Circ: Beneficiaries in donut hole more likely to drop CV drugs

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Medicare Part D beneficiaries with no financial assistance who fall in the coverage gap known as the “donut hole” are 57 percent more likely to discontinue cardiovascular (CV) medications, according to a study published online April 17 in Circulation: Cardiovascular Quality and Outcomes. The researchers added that it was unclear whether these lapses affected long-term outcomes.

Annually, approximately 3.8 million Medicare Part D beneficiaries reach the limit where their prescription drugs are no longer covered under Medicare Part D, wrote Jennifer M. Polinski, ScD, MPH, an epidemiologist at Brigham and Women’s Hospital in Boston, and colleagues. Based on current Medicare rules, these beneficiaries are responsible for the entire cost of medications until they hit a spending threshold amount, at which point their drug-cost sharing is reduced, or the year’s end, which starts the reimbursement cycle anew.

CV medications account for a quarter of Medicare Part D spending and more than a third of drug volume, they wrote, adding that some evidence suggests the improved access to these drugs under Medicare Part D has helped decreased CV-related morbidity and mortality. While some studies have documented an increase of drug discontinuation when beneficiaries reach the donut hole, none has specifically looked at CV conditions.

For their study, they looked at CV medication discontinuation, drug switching and the risk of CV-related death or hospitalization, comparing Medicare Part D enrollees who fell in the donut hole and were responsible for 100 percent of their drug costs (exposed) with those who fell in the coverage gap but received financial assistance (unexposed).

“Although the 2010 [Patient Protection and] Affordable Care Act contains provisions that will gradually eliminate the coverage gap over the next decade, there are no short-term solutions to closing the gap, and recent Congressional budget proposals aim to repeal these reforms,” Polinski and colleagues wrote. “Our study provides evidence about the effect of the coverage gap, as initially implemented, on beneficiaries with cardiovascular conditions and serves as a baseline by which any reforms may be judged.”

By linking prescription and medical claims data, they identified 122,255 Medicare beneficiaries with CV conditions who fell in the donut hole in 2006 or 2007. Those beneficiaries were followed until they experienced an event (death or hospitalization), reached the catastrophic coverage spending threshold, or year’s end.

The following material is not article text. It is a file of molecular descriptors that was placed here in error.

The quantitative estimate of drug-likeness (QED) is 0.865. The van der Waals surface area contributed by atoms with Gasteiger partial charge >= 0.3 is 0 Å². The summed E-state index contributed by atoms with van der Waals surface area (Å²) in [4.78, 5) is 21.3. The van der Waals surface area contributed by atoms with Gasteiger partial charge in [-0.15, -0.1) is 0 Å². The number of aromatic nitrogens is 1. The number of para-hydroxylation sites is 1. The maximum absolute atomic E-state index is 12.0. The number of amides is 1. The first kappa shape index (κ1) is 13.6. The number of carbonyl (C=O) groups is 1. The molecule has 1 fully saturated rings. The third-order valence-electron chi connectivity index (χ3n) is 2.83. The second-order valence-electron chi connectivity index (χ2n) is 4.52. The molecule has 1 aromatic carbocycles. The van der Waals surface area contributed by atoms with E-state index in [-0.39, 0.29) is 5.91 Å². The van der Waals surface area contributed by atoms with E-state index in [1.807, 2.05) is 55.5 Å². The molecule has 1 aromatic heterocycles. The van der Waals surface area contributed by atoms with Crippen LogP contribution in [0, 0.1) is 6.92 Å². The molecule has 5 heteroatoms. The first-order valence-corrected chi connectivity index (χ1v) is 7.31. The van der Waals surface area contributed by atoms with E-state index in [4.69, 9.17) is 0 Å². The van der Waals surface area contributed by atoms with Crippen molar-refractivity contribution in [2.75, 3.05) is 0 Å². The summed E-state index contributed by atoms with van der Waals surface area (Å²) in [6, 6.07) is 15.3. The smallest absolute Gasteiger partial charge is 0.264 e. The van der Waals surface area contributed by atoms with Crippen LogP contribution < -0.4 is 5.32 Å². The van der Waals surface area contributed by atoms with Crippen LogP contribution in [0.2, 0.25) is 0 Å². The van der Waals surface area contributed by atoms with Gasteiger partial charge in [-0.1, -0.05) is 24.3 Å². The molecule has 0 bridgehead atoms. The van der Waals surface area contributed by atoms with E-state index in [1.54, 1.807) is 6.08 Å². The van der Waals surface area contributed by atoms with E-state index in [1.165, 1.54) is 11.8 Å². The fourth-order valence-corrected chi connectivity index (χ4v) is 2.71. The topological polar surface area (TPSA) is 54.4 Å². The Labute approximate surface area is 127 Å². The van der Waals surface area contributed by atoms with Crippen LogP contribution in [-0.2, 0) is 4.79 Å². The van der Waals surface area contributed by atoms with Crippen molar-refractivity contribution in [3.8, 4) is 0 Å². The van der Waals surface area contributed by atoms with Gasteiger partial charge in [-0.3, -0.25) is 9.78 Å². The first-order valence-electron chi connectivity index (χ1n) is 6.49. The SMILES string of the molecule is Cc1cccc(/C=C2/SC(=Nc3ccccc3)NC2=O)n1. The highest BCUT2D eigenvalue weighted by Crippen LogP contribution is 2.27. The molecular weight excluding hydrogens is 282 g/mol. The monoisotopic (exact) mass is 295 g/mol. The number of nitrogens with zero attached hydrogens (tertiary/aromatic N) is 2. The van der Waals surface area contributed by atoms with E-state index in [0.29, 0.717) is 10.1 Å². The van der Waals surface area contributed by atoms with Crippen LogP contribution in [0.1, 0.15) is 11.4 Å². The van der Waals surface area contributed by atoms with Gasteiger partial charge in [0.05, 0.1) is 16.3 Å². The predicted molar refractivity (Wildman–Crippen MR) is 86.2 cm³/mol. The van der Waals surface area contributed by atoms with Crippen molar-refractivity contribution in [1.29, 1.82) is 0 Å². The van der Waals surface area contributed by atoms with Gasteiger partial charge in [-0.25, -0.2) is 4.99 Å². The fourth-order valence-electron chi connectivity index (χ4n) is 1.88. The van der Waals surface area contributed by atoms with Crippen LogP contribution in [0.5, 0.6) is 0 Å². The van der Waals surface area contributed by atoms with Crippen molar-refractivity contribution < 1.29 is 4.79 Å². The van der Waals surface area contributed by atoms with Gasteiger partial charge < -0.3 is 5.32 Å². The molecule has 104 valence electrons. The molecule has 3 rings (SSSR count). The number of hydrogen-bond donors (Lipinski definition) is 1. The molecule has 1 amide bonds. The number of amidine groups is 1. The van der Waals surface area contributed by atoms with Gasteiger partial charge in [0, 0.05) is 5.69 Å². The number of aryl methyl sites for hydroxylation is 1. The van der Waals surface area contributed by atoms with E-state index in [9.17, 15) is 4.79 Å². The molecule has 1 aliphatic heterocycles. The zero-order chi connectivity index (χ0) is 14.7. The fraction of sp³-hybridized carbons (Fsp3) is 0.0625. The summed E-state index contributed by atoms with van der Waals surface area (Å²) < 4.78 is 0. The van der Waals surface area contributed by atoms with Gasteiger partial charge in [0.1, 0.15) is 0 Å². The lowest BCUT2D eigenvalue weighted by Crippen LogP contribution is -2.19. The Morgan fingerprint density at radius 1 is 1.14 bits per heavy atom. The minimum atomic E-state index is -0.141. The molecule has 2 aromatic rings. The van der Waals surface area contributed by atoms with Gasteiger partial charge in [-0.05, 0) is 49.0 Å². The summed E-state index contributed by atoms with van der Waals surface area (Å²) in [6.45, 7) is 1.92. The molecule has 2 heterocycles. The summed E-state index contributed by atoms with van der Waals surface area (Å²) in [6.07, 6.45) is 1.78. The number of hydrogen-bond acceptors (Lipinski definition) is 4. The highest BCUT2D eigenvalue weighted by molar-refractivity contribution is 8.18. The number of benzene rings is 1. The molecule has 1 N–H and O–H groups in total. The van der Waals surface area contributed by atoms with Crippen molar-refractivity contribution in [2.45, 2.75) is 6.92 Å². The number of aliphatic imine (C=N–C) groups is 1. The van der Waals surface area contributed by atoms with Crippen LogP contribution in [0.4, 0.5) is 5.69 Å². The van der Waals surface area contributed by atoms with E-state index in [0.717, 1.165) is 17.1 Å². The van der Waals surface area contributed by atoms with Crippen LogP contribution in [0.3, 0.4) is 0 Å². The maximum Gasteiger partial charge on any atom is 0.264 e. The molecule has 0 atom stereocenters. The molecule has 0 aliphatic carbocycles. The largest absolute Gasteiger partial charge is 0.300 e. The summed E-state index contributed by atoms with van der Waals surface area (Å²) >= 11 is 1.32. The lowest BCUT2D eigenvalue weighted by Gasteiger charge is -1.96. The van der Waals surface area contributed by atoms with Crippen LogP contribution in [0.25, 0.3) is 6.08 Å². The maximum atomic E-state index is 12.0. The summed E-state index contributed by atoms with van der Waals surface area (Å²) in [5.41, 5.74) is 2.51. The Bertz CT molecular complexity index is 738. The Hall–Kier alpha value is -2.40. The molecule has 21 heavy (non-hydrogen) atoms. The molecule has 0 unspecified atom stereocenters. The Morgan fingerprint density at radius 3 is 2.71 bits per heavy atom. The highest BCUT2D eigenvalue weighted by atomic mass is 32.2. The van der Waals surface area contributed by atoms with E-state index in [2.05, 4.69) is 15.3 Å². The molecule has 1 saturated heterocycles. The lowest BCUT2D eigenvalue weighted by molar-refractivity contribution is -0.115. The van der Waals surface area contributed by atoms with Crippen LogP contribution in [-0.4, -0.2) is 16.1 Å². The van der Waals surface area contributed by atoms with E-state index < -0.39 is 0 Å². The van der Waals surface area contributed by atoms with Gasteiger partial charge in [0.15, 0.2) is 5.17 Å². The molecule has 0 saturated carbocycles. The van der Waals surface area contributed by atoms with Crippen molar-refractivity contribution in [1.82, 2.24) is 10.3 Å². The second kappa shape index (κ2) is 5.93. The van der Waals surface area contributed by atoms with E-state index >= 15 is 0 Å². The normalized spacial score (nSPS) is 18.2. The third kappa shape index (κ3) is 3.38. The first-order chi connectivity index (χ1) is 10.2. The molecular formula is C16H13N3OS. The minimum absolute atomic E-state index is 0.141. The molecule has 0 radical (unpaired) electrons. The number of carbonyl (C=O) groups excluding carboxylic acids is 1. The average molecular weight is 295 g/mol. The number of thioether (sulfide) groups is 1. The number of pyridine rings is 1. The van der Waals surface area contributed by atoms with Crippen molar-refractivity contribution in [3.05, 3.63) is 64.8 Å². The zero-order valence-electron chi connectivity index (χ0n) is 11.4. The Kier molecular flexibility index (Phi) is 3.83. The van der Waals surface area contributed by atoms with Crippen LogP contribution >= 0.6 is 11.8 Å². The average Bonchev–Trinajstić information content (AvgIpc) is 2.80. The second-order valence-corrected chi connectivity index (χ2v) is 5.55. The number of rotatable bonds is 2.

For their analyses, they matched 3,980 exposed beneficiaries and 3,980 unexposed beneficiaries using propensity score and high-dimensional propensity score approaches. They then compared rates of CV drug discontinuation, drug switching and death or hospitalization for acute coronary syndrome plus revascularization, congestive heart failure or atrial fibrillation.

Polinski and colleagues found that exposed beneficiaries were 57 percent more likely to discontinue medication use. Exposed beneficiaries were more likely to discontinue beta-blocker use and statin use than were unexposed beneficiaries.

They calculated that approximately 2.9 million Part D beneficiaries discontinued drugs during an average period of 3.6 months while in the donut hole. But exposed beneficiaries were no more likely to switch CV drugs, die or be hospitalized than unexposed beneficiaries.   

Those results run counter to previous research findings that showed higher rates of death or hospitalization in Medicare Part D beneficiaries facing caps who discontinue drug use, the authors acknowledged. They attributed the difference to their shorter follow-up period.

“While most comparator studies in other settings had follow-up of one year or more, in our study, beneficiaries spent a median 119 days in the coverage gap follow-up period,” they explained. “Beneficiaries in our study also experienced a relatively small number of adverse events, limiting our power to detect differences between the exposed and unexposed groups.”

Despite using a number of approaches to adjust for confounding, they wrote that they cannot rule out unmeasured confounding in their study. They noted that 94 percent of beneficiaries were censored after entering a new benefit year, making long-term analyses beyond the scope of the study.

They wrote that their study demonstrated that “blunt cost-sharing mechanisms” such as the coverage gap may derail the benefits from efforts such as Medicare